Let me be clear straight away: low interest rates are not something that I am enthusiastic about not least because of the associated risks and side-effects. However, the low interest rate at present is both necessary and justified. I understand the concerns of German savers, myself included, who view the yield on their savings book with very little enthusiasm. Higher interest rates would permanently stall economic recovery, and bring about lasting low inflation, a persistent economic slowdown and rising unemployment and this would curb the ability to save even more extensively. Moreover, interest on savings deposits also depends on the long-term economic outlook. And that is determined by the economic conditions and government policies in the euro area, and not so much by monetary policy.
The low key ECB interest rates reflect the persistently low inflation in the euro area, and also in Germany. The inflation rate in the euro area since mid-2013 has been below 1%, often well below 1%. To give you more precise figures: in October, inflation in the euro area was at 0.1%, and at 0.2% in Germany. That is significantly lower than our target of below, but close to, 2%. Since the beginning of this year, inflation has hovered around zero. This is certainly, in part, due to falling energy prices, which, incidentally, are good for economic growth and can lead us back to rising prices. However, even if the inflation rate is adjusted for the highly volatile energy prices, it has still been around 1% since autumn 2014, including in Germany.
When considering monetary stability, I am not one to focus on short-term inflation trends and fluctuations, but rather I take a medium- and long-term perspective. The inflation outlook for the next few years confirms the low price pressure in the euro area. Our inflation forecast from September puts inflation at 1.1% in 2016 and 1.7% in 2017. We are therefore slowly approaching our target – also on account of the low interest rate policy. But we are approaching that target only very slowly. A reversal of the low interest rate policy is therefore not yet warranted – and there is certainly no question of inflation risk.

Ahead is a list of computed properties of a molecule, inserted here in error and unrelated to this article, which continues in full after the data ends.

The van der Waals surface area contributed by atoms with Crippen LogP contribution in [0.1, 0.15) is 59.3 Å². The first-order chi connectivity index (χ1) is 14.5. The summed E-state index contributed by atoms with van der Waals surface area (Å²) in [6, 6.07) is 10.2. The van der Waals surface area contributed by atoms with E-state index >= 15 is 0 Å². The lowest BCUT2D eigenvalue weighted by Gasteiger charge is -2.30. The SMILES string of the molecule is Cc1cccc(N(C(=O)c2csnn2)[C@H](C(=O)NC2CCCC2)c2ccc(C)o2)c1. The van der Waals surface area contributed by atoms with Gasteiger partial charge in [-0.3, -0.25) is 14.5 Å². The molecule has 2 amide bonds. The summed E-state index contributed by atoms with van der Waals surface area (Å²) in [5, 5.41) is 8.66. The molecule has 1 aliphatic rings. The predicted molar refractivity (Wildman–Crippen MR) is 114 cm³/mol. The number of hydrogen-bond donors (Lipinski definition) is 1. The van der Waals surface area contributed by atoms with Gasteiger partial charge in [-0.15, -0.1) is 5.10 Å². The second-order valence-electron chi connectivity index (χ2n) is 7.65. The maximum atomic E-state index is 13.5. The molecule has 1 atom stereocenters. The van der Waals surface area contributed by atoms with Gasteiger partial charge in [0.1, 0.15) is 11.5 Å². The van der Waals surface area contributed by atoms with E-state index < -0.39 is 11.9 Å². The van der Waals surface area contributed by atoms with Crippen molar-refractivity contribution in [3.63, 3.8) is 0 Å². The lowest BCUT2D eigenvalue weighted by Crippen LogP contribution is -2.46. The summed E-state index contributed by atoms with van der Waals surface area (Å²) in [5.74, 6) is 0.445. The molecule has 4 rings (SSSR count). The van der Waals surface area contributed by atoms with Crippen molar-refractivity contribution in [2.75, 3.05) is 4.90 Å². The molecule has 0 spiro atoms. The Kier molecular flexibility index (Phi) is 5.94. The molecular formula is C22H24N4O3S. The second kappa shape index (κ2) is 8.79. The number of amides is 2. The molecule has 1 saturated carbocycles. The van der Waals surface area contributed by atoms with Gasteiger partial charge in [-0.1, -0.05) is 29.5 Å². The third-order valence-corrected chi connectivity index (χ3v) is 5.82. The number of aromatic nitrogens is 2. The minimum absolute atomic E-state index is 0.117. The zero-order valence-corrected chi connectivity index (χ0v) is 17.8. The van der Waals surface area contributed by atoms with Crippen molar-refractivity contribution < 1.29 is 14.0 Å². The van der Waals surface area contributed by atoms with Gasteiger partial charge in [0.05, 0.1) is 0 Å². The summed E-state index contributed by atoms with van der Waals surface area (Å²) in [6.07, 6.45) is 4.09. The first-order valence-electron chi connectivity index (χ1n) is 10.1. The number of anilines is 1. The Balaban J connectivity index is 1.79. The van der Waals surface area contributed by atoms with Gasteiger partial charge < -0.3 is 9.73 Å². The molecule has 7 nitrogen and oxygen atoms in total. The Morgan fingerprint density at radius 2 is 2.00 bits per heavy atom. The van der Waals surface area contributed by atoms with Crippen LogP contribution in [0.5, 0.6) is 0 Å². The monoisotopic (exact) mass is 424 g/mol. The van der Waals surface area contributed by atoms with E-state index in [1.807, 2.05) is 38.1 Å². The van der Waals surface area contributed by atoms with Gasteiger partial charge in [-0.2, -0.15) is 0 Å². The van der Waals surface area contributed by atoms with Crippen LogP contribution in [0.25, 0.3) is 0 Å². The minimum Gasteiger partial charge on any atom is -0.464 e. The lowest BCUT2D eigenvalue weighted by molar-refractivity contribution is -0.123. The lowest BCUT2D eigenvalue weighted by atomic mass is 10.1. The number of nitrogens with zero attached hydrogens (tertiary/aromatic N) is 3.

Moderate inflation lubricates the economy by facilitating adjustments in relative prices and, above all, in wages. Price and wage adjustments are among the most important instruments for companies to improve their competitiveness. Studies show, however, that firms lower their wages only very rarely in absolute terms; instead, they do not increase their employees' pay. In times of normal inflation of about 2%, this works quite well, as Germany showed in the first decade of this millennium. However, when inflation is excessively low competition will not allow wages to soar either and the adjustment process is delayed. Low inflation thus holds back the sometimes necessary adjustment in relative wages and prices. Rigid wage structures, higher unemployment and lower economic growth are the result.